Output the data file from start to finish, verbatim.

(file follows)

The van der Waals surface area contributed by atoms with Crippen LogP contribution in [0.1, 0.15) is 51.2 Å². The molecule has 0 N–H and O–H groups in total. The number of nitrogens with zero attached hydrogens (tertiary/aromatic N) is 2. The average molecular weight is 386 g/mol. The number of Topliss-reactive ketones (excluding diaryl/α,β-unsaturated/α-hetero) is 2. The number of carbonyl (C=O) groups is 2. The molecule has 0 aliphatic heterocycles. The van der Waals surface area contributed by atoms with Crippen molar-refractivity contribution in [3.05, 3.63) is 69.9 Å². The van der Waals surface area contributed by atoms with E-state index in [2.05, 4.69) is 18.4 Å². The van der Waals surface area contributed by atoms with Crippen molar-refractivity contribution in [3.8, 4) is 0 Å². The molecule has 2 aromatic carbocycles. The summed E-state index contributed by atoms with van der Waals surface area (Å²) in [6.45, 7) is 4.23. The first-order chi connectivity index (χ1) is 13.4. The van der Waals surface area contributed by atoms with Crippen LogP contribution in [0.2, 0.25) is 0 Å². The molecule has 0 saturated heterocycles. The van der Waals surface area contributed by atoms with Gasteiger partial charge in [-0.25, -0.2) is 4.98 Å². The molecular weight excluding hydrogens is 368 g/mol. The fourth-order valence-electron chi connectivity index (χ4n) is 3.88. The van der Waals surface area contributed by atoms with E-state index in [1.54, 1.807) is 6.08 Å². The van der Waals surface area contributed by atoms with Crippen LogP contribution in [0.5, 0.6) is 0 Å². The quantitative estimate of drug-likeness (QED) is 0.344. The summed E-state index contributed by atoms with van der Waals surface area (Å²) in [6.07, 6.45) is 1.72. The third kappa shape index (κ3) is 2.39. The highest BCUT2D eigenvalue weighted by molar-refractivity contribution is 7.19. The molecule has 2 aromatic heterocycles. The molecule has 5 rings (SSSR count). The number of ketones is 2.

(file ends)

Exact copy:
The van der Waals surface area contributed by atoms with Crippen LogP contribution in [0.1, 0.15) is 51.2 Å². The molecule has 0 N–H and O–H groups in total. The number of nitrogens with zero attached hydrogens (tertiary/aromatic N) is 2. The average molecular weight is 386 g/mol. The number of Topliss-reactive ketones (excluding diaryl/α,β-unsaturated/α-hetero) is 2. The number of carbonyl (C=O) groups is 2. The molecule has 0 aliphatic heterocycles. The van der Waals surface area contributed by atoms with Crippen molar-refractivity contribution in [3.05, 3.63) is 69.9 Å². The van der Waals surface area contributed by atoms with E-state index in [2.05, 4.69) is 18.4 Å². The van der Waals surface area contributed by atoms with Crippen molar-refractivity contribution in [3.8, 4) is 0 Å². The molecule has 2 aromatic carbocycles. The summed E-state index contributed by atoms with van der Waals surface area (Å²) in [6.45, 7) is 4.23. The first-order chi connectivity index (χ1) is 13.4. The van der Waals surface area contributed by atoms with Crippen LogP contribution in [0.2, 0.25) is 0 Å². The molecule has 0 saturated heterocycles. The van der Waals surface area contributed by atoms with Gasteiger partial charge in [-0.25, -0.2) is 4.98 Å². The molecular weight excluding hydrogens is 368 g/mol. The fourth-order valence-electron chi connectivity index (χ4n) is 3.88. The van der Waals surface area contributed by atoms with E-state index in [1.54, 1.807) is 6.08 Å². The van der Waals surface area contributed by atoms with Crippen LogP contribution in [0.5, 0.6) is 0 Å². The quantitative estimate of drug-likeness (QED) is 0.344. The summed E-state index contributed by atoms with van der Waals surface area (Å²) in [6.07, 6.45) is 1.72. The third kappa shape index (κ3) is 2.39. The highest BCUT2D eigenvalue weighted by molar-refractivity contribution is 7.19. The molecule has 2 aromatic heterocycles. The molecule has 5 rings (SSSR count). The number of ketones is 2.